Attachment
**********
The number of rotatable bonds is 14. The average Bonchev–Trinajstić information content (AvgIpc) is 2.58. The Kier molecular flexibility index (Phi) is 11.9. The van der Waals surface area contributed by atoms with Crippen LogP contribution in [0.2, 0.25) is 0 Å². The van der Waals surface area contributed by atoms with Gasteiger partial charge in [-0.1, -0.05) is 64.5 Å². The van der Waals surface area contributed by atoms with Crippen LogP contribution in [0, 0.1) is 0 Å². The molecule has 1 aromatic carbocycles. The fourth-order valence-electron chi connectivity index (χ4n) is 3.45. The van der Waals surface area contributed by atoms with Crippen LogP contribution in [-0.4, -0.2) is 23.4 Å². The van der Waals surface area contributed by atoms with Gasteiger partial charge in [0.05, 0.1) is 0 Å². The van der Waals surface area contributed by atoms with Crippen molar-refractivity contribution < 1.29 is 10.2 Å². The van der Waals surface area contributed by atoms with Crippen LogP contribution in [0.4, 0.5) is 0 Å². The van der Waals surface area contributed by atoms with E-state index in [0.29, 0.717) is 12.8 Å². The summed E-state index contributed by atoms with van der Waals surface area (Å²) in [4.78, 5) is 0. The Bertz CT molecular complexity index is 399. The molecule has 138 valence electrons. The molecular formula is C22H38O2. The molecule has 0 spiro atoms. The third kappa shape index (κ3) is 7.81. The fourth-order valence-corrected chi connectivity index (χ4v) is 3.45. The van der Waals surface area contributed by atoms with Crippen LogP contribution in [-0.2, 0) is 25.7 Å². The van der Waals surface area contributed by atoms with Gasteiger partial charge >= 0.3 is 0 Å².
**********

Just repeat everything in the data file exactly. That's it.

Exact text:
The number of rotatable bonds is 14. The average Bonchev–Trinajstić information content (AvgIpc) is 2.58. The Kier molecular flexibility index (Phi) is 11.9. The van der Waals surface area contributed by atoms with Crippen LogP contribution in [0.2, 0.25) is 0 Å². The van der Waals surface area contributed by atoms with Gasteiger partial charge in [-0.1, -0.05) is 64.5 Å². The van der Waals surface area contributed by atoms with Crippen LogP contribution in [0, 0.1) is 0 Å². The molecule has 1 aromatic carbocycles. The fourth-order valence-electron chi connectivity index (χ4n) is 3.45. The van der Waals surface area contributed by atoms with Crippen LogP contribution in [-0.4, -0.2) is 23.4 Å². The van der Waals surface area contributed by atoms with Gasteiger partial charge in [0.05, 0.1) is 0 Å². The van der Waals surface area contributed by atoms with Crippen molar-refractivity contribution < 1.29 is 10.2 Å². The van der Waals surface area contributed by atoms with Crippen LogP contribution in [0.4, 0.5) is 0 Å². The van der Waals surface area contributed by atoms with E-state index in [0.29, 0.717) is 12.8 Å². The summed E-state index contributed by atoms with van der Waals surface area (Å²) in [4.78, 5) is 0. The Bertz CT molecular complexity index is 399. The molecule has 138 valence electrons. The molecular formula is C22H38O2. The molecule has 0 spiro atoms. The third kappa shape index (κ3) is 7.81. The fourth-order valence-corrected chi connectivity index (χ4v) is 3.45. The van der Waals surface area contributed by atoms with Crippen LogP contribution in [-0.2, 0) is 25.7 Å². The van der Waals surface area contributed by atoms with Gasteiger partial charge >= 0.3 is 0 Å².